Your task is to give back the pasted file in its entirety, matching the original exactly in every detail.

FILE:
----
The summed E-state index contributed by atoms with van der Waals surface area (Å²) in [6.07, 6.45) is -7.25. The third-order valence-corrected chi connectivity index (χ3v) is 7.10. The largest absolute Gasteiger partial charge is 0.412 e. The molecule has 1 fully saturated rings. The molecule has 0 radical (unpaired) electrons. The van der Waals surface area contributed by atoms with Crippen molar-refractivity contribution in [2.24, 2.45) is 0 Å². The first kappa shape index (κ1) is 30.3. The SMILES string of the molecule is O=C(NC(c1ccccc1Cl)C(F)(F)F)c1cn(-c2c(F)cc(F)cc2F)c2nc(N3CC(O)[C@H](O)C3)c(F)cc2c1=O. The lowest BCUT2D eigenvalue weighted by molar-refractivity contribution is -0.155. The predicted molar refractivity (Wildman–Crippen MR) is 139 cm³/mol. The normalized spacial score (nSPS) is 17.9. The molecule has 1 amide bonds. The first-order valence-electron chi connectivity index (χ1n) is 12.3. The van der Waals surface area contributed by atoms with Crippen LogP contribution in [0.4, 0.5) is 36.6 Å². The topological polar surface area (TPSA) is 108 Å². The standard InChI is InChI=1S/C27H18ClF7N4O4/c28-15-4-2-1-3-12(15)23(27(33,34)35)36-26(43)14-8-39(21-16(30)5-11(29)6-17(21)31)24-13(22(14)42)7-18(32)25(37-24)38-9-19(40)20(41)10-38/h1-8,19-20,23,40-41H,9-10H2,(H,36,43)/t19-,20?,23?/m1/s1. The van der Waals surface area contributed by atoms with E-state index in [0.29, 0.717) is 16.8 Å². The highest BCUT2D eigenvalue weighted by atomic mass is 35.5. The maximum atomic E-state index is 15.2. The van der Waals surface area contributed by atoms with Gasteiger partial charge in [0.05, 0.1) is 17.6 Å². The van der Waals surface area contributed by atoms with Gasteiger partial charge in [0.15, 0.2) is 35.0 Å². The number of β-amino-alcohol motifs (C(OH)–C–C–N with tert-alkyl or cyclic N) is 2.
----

The summed E-state index contributed by atoms with van der Waals surface area (Å²) in [6.07, 6.45) is -7.25. The third-order valence-corrected chi connectivity index (χ3v) is 7.10. The largest absolute Gasteiger partial charge is 0.412 e. The molecule has 1 fully saturated rings. The molecule has 0 radical (unpaired) electrons. The van der Waals surface area contributed by atoms with Crippen molar-refractivity contribution in [2.24, 2.45) is 0 Å². The first kappa shape index (κ1) is 30.3. The SMILES string of the molecule is O=C(NC(c1ccccc1Cl)C(F)(F)F)c1cn(-c2c(F)cc(F)cc2F)c2nc(N3CC(O)[C@H](O)C3)c(F)cc2c1=O. The lowest BCUT2D eigenvalue weighted by molar-refractivity contribution is -0.155. The predicted molar refractivity (Wildman–Crippen MR) is 139 cm³/mol. The normalized spacial score (nSPS) is 17.9. The molecule has 1 amide bonds. The first-order valence-electron chi connectivity index (χ1n) is 12.3. The van der Waals surface area contributed by atoms with Crippen LogP contribution in [0.4, 0.5) is 36.6 Å². The topological polar surface area (TPSA) is 108 Å². The standard InChI is InChI=1S/C27H18ClF7N4O4/c28-15-4-2-1-3-12(15)23(27(33,34)35)36-26(43)14-8-39(21-16(30)5-11(29)6-17(21)31)24-13(22(14)42)7-18(32)25(37-24)38-9-19(40)20(41)10-38/h1-8,19-20,23,40-41H,9-10H2,(H,36,43)/t19-,20?,23?/m1/s1. The van der Waals surface area contributed by atoms with E-state index in [0.29, 0.717) is 16.8 Å². The highest BCUT2D eigenvalue weighted by atomic mass is 35.5. The maximum atomic E-state index is 15.2. The van der Waals surface area contributed by atoms with Gasteiger partial charge in [0.05, 0.1) is 17.6 Å². The van der Waals surface area contributed by atoms with Gasteiger partial charge in [0.15, 0.2) is 35.0 Å². The number of β-amino-alcohol motifs (C(OH)–C–C–N with tert-alkyl or cyclic N) is 2.